This week we continue our stewardship emphasis. Two weeks ago, we talked about our talents and skills. Last week we talked about our relationships. This week we talk about time.
Time is one of the most challenging things to steward in today’s world, especially in metropolitan areas like our own. Many people in our area are happy if they only have to commute one hour, one way. That’s pretty outlandish for much of the country, but here, that seems to be on the low end.
Even if you don’t have a long commute, you probably have family activities that take you all over the Bay Area, whether it’s your own activities or those of kids or grandkids, everybody seems to be on the go all the time.
One of the things that gets lost in this overscheduled world is the ability to rest. I’ve fallen prey to this quite frequently. When I actually do carve out some time to rest, I feel, well, restless. I feel jittery like I need to be doing something, like I’m wasting time.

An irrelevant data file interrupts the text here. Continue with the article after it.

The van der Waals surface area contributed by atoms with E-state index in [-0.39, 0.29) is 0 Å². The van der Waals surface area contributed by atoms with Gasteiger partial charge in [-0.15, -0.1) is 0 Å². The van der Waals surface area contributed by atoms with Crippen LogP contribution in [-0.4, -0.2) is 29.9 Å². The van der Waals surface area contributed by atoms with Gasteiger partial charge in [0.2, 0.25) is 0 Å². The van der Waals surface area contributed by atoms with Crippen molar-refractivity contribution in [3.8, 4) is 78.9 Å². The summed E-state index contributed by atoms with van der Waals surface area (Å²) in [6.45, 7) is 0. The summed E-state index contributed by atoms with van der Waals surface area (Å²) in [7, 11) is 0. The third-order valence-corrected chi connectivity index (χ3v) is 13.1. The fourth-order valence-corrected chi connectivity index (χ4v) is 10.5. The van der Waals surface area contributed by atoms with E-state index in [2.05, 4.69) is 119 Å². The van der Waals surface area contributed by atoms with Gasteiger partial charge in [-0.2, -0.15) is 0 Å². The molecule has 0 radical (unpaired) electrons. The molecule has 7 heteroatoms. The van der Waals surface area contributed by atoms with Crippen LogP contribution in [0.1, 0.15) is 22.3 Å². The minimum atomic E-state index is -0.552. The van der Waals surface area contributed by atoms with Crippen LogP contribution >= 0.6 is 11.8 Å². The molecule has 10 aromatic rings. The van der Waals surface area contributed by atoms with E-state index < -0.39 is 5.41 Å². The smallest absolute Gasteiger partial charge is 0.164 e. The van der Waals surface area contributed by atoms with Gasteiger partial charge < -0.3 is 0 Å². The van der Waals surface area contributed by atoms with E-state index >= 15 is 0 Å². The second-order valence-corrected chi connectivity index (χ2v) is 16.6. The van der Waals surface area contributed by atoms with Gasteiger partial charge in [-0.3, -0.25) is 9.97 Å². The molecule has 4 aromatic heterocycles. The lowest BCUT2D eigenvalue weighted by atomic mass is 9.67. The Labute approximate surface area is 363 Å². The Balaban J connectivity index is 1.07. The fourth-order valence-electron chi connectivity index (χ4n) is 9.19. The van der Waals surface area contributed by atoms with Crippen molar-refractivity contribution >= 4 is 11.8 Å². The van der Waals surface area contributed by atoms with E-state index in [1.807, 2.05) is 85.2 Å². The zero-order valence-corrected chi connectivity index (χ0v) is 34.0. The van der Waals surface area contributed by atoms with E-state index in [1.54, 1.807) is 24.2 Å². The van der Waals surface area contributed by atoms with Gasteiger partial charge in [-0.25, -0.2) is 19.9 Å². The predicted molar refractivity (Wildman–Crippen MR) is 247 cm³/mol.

Rest is not a waste of time. And I think we all probably need more of it.
Jesus’ sets a good example for us. Numerous times throughout the Gospels, Jesus withdraws to be alone. He withdraws to spend time with His heavenly Father. He withdraws to pray and rest.
I don’t think any of us can honestly say our busy lives are filled with more important tasks than Jesus’ life. We need to find ways to set up boundaries in our lives to find rest, and I should certainly need by example.
Monday is my day off. While I initially started off doing pretty well at keeping that day as a rest day, over time I found myself working here and there throughout Monday. I’d answer an email that could certainly wait. I’d write down some ideas for my next sermon or Bible study. I’d agree to a visit that could have been rescheduled.
As I considered my own stewarding of time, I realized I had moved to a place that was lacking health and wisdom. So, please, don’t be offended if you don’t hear from me on Mondays. In order to steward my own time more wisely, I need to create a boundary around that day. And I think I’ll be a better pastor, servant, and leader because of it.
Thanks for your care and understanding.
God’s blessings on your week.